Some of the hard-core voodoo practitioners in town might scoff at the Voodoo Museum, and perhaps rightly so. It is largely designed for tourists, but it is also really the only opportunity for tourists to get acquainted with the history and culture of voodoo. Don't expect high-quality, comprehensive exhibits -- the place is dark, dusty, and musty. It's such a wasted opportunity, given the potential. There are occult objects from all over the globe plus some articles that allegedly belonged to the legendary Marie Laveau. Unless someone on staff talks you through it (which they will, if you ask), you might come away with more confusion than facts. Still, it's an adequate introduction. Who wouldn't want to bring home a voodoo doll from here? The people who run the museum are involved in voodoo, and there is generally a voodoo priestess on-site, giving readings and making personal gris-gris bags. Again, it's voodoo for tourists, but for most tourists, it's probably the right amount. (Don't confuse this place with the Marie Laveau House of Voodoo on Bourbon St.)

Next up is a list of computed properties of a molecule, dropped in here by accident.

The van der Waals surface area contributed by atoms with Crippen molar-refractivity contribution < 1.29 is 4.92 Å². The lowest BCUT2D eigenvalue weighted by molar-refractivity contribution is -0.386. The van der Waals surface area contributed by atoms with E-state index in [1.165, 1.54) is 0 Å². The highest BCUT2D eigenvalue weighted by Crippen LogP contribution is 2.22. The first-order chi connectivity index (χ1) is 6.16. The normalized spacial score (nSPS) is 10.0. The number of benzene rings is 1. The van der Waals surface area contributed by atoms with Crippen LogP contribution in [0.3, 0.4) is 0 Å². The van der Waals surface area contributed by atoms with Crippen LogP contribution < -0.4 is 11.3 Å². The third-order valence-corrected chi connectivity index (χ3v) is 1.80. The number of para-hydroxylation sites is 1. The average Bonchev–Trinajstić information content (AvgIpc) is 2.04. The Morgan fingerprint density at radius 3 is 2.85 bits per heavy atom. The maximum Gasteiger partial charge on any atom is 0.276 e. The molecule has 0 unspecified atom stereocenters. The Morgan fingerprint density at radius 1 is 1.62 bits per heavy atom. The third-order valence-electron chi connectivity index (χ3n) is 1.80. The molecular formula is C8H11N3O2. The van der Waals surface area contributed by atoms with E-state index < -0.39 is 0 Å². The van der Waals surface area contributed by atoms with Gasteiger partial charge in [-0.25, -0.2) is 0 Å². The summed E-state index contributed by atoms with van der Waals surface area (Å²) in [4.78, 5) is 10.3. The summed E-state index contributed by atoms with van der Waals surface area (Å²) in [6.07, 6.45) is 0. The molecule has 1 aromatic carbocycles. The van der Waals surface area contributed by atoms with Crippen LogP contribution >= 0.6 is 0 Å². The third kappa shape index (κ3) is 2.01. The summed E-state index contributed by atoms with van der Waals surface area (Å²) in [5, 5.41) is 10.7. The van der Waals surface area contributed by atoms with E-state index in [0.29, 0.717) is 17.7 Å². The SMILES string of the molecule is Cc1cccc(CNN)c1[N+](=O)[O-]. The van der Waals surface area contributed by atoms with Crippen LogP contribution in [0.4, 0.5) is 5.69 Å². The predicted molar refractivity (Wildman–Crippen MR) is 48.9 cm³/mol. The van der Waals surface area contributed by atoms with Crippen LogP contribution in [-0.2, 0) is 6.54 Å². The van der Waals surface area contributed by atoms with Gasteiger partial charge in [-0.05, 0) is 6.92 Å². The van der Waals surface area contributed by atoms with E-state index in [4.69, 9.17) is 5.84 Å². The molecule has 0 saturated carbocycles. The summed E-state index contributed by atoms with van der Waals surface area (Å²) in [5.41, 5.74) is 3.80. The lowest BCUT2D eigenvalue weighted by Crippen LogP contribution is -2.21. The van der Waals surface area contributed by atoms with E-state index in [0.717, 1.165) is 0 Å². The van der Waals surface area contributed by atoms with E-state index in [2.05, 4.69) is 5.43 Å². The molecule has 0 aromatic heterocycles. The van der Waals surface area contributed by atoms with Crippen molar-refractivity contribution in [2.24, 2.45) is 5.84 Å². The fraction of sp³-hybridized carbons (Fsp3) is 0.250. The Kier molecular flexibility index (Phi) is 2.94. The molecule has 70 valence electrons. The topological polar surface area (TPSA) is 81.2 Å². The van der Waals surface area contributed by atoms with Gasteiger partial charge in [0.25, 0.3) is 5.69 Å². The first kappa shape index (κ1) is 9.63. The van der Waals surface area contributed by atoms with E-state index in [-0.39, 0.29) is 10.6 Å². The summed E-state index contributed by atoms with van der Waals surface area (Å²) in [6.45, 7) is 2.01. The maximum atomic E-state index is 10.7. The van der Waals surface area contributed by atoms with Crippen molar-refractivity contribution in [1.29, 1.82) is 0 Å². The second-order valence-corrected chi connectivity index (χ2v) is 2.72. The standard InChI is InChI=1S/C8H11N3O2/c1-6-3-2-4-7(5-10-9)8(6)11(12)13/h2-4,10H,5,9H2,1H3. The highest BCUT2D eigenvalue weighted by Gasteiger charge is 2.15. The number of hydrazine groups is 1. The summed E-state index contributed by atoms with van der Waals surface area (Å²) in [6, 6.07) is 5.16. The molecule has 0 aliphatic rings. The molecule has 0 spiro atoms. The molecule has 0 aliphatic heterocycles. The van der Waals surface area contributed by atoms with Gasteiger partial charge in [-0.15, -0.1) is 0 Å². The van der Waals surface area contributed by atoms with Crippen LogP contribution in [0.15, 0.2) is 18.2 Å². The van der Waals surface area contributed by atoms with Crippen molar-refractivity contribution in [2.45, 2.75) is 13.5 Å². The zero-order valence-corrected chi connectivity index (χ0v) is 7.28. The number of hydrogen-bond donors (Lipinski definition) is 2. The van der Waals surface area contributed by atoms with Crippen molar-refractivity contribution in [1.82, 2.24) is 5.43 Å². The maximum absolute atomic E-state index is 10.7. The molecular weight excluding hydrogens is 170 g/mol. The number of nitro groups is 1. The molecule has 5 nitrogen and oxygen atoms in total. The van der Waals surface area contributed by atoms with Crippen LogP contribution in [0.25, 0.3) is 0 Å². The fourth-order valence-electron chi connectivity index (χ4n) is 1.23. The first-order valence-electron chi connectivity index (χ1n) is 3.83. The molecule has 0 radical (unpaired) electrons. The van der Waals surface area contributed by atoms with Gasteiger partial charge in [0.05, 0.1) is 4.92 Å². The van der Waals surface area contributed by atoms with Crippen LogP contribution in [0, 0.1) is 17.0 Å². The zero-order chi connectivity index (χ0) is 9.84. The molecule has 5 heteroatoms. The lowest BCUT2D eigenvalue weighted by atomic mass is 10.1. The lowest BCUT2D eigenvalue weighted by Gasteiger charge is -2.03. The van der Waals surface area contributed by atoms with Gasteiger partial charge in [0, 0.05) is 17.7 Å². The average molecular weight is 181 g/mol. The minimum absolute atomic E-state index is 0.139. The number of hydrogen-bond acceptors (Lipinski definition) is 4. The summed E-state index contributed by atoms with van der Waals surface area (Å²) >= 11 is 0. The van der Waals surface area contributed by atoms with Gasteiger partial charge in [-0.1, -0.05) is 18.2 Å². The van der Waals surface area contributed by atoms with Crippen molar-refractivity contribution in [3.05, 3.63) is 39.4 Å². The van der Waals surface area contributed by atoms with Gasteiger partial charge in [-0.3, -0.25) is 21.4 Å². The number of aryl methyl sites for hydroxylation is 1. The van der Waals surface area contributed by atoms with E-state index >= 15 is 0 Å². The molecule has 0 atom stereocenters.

The museum can arrange psychic readings and visits to voodoo rituals if you want to delve deeper into the subject.
- © Frommer's 2013
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